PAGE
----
The Race Debate Continues: A Prone Paddler’s Perspective

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Editor’s Note: East Coast Prone paddler Lisa Malick weighs on on the race division issue from the perspective of a category of racers long used to inconsistent recognition on the podium.

How to Handle Prone Paddlers in a SUP Race

By Lisa Malick

I admit it.  Traditional paddleboarders are a little bit of a rarity at most races on the east coast.  Women’s stock boards?  We can feel like unicorns. As a tribe, we’ve tried to convert more paddlers to drop the paddle by hosting clinics, posting pictures of having fun stroking the water with our bare hands, and finishing races with the biggest smile on our faces.  So, why not more converts?  After reflecting on the past spring race season, I think one of the reasons is the inconsistent recognition.  I am thankful for all of the race organizer’s efforts at including prone paddlers in races, and am sharing this as my perspective and to help race organizers that aren’t quite sure what to do with prone–or other sparsely populated–categories that are popping up at races.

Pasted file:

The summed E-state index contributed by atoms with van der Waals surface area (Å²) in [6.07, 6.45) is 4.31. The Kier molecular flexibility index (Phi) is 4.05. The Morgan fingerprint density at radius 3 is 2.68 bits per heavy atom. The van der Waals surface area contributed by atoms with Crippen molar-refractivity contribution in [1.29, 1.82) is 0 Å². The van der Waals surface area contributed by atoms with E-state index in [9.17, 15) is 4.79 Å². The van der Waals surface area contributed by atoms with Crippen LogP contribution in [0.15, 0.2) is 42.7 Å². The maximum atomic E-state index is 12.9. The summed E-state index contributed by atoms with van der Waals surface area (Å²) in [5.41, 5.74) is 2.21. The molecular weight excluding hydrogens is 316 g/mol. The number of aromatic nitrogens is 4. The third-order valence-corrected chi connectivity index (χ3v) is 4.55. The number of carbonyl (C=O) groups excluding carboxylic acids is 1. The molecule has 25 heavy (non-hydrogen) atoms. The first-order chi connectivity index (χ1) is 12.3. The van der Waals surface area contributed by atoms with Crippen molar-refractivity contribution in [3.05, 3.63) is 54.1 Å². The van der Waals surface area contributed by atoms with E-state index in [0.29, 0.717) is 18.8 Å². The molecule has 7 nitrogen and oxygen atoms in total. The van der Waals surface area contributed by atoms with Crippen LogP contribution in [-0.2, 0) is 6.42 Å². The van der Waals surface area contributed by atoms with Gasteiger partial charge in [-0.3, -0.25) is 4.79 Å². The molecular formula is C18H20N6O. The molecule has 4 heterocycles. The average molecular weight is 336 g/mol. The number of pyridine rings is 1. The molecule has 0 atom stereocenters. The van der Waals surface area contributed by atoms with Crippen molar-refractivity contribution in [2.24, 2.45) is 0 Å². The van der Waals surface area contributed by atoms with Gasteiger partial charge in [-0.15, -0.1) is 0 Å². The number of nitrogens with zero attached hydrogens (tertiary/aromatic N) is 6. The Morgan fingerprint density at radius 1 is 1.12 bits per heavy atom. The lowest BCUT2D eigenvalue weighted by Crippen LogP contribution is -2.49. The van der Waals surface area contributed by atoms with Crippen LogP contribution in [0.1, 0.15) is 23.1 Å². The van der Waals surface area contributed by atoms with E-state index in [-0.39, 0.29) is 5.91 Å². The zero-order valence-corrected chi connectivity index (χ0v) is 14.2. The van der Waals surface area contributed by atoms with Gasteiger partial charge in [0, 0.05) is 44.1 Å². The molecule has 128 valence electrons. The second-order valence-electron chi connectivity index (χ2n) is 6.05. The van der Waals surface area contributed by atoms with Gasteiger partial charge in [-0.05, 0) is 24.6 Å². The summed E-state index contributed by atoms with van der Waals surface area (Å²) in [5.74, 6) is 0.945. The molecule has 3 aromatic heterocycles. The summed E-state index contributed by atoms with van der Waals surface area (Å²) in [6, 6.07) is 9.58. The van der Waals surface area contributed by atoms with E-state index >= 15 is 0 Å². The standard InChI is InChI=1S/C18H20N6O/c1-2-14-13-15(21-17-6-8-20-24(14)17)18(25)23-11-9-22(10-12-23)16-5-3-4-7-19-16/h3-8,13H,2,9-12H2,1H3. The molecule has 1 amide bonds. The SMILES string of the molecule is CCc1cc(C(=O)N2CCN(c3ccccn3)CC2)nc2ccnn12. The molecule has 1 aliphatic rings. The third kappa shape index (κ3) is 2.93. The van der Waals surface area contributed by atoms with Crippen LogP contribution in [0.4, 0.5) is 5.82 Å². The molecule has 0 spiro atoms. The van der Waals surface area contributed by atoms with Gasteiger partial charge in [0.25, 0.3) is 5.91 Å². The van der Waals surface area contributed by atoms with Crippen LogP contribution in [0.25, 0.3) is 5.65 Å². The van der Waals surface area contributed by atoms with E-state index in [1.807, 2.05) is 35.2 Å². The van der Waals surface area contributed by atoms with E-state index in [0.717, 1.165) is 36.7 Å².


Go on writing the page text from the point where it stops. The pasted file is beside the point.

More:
The Participation Award

The Situation: “I got first!”  Out of how many?  “Well, I was the only person…”  Don’t get me wrong.  I love being recognized as the first, and only, paddler, especially if it is a long race, and if I was the only prone paddler or women’s surfski in the entire race.

Pros:  Paddler feels recognized and included.  Recognition for the craft and category.

Cons:  Cost of one award for only one person in the division.  Time to recognize many of these odd categories.

When it might be appropriate to have The Participation Award:  Long races with a lot of effort/time/money.   Inappropriate, unable, unwilling to combine categories for the lone paddler.

The Free For All Award

 The Situation: Six prone paddlers enter.  Four are men, two are female, two are on unlimited boards, three are on stock boards, one is on a 14’.  Two are 50+ and four are 18-49.  The solution?  One prone category for all ages, all gender, all boards.

 Pros:  Paddler feels competition.  This means a sometimes rare opportunity to draft off of any prone board.